Partial mechanical unfolding may regulate protein function

April 30, 2018, University of Tampere
Folded and partially unfolded structure of talin subdomain. Credit: Vasyl Mykuliak, University of Tampere, Faculty of Medicine and Life Sciences;Vesa Hytönen,University of Tampere, Faculty of Medicine and Life Sciences

A study carried out as a collaborative approach between University of Tampere, Finland, and Imperial College London has shown that mechanically regulated proteins talin and α-catenin have stable intermediates during mechanical unfolding. The stable unfolding intermediates are formed by three α-helices.

In this study, a combination of steered , polyprotein engineering, and single-molecule atomic force microscopy was used to investigate unfolding of these proteins. Talin and α-catenin are α-helical proteins that pay a key role in formation of macromolecular complexes that enable cells to interact with the extracellular matrix or other cells.

Mechanical forces that are transmitted between the cell and its environment activate binding and regulate the functions of these scaffolding proteins at cell- and cell-cell contacts. Thus, mechanical stability is a key feature in the regulation of functions of these structural scaffolding proteins. It was demonstrated that talin and α-catenin unfold through stable 3-helix intermediates, that represent biologically active states, and may allow recruitment of other binding partners.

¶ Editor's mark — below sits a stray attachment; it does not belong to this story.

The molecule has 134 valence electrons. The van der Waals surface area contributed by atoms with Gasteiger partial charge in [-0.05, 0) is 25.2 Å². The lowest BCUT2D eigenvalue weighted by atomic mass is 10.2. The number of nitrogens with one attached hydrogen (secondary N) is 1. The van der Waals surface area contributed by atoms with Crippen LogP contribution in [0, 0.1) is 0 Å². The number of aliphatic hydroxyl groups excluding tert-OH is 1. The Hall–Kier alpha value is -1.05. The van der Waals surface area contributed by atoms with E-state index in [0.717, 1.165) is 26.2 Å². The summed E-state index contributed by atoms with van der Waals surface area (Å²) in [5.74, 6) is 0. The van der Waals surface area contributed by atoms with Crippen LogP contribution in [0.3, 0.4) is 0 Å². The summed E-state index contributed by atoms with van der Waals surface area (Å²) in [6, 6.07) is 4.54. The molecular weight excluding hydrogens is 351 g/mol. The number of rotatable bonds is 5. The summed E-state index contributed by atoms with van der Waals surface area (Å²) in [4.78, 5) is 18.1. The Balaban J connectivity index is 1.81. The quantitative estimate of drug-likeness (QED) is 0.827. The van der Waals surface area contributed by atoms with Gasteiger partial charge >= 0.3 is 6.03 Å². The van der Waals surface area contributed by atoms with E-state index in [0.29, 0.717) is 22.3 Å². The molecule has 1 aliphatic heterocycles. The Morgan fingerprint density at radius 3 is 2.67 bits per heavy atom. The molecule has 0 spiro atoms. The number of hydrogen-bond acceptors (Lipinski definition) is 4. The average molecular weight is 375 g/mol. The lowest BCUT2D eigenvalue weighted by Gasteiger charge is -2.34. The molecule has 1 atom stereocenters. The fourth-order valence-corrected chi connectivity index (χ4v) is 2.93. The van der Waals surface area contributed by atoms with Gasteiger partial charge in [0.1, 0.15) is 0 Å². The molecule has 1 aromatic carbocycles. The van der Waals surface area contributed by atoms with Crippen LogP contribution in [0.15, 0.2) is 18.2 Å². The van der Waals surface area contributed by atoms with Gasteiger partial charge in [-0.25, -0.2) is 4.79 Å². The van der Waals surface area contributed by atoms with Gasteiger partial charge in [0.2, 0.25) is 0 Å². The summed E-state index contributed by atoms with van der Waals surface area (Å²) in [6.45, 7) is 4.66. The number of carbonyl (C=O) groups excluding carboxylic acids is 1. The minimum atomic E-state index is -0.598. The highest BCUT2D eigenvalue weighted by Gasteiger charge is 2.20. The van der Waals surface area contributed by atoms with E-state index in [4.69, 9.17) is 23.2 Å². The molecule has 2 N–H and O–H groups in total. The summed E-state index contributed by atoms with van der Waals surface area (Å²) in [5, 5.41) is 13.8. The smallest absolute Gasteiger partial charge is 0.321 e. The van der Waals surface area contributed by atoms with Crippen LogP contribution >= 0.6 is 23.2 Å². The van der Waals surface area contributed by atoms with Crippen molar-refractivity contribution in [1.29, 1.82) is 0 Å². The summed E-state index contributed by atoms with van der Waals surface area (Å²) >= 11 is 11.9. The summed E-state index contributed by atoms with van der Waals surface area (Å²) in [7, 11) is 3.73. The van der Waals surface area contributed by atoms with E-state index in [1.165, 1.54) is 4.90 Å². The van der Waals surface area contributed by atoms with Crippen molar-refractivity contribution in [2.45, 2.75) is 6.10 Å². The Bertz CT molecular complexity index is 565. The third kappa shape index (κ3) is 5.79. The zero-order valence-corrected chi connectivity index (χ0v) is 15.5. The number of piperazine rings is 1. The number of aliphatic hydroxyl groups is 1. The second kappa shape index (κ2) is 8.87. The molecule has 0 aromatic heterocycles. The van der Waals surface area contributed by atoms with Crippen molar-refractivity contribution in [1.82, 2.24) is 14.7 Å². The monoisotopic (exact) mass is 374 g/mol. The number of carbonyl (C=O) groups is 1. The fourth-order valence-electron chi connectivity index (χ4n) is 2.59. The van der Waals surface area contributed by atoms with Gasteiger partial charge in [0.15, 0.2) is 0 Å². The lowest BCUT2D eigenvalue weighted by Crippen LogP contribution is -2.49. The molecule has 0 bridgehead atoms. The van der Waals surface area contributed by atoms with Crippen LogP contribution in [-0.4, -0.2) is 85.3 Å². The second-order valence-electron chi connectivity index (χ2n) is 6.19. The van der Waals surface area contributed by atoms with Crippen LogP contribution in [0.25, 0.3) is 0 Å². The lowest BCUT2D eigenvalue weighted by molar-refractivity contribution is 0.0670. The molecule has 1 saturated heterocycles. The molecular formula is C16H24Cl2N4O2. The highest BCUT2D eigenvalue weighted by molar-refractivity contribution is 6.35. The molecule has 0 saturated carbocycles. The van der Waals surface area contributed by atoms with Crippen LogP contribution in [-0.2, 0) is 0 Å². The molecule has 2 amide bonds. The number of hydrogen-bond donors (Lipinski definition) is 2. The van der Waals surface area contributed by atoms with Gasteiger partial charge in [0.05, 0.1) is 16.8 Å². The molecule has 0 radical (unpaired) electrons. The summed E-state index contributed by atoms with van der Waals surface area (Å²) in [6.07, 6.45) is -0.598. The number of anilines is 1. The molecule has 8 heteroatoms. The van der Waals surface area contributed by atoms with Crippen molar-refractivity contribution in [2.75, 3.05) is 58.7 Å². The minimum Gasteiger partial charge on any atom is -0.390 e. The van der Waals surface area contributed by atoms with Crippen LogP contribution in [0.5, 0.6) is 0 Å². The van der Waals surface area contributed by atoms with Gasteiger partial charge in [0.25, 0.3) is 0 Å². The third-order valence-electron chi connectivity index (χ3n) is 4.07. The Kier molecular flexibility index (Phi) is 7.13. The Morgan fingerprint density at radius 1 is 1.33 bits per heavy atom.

The research was performed in collaboration between University of Tampere, Finland, and Imperial College London. Researchers at Tampere were responsible for computational work while researchers in London carried out the single-molecule experiments.

Explore further: Multicolour super resolution imaging – A method to monitor dynamic protein binding at subsecond timescales

More information: Vasyl V. Mykuliak et al, Mechanical unfolding reveals stable 3-helix intermediates in talin and α-catenin, PLOS Computational Biology (2018). DOI: 10.1371/journal.pcbi.1006126

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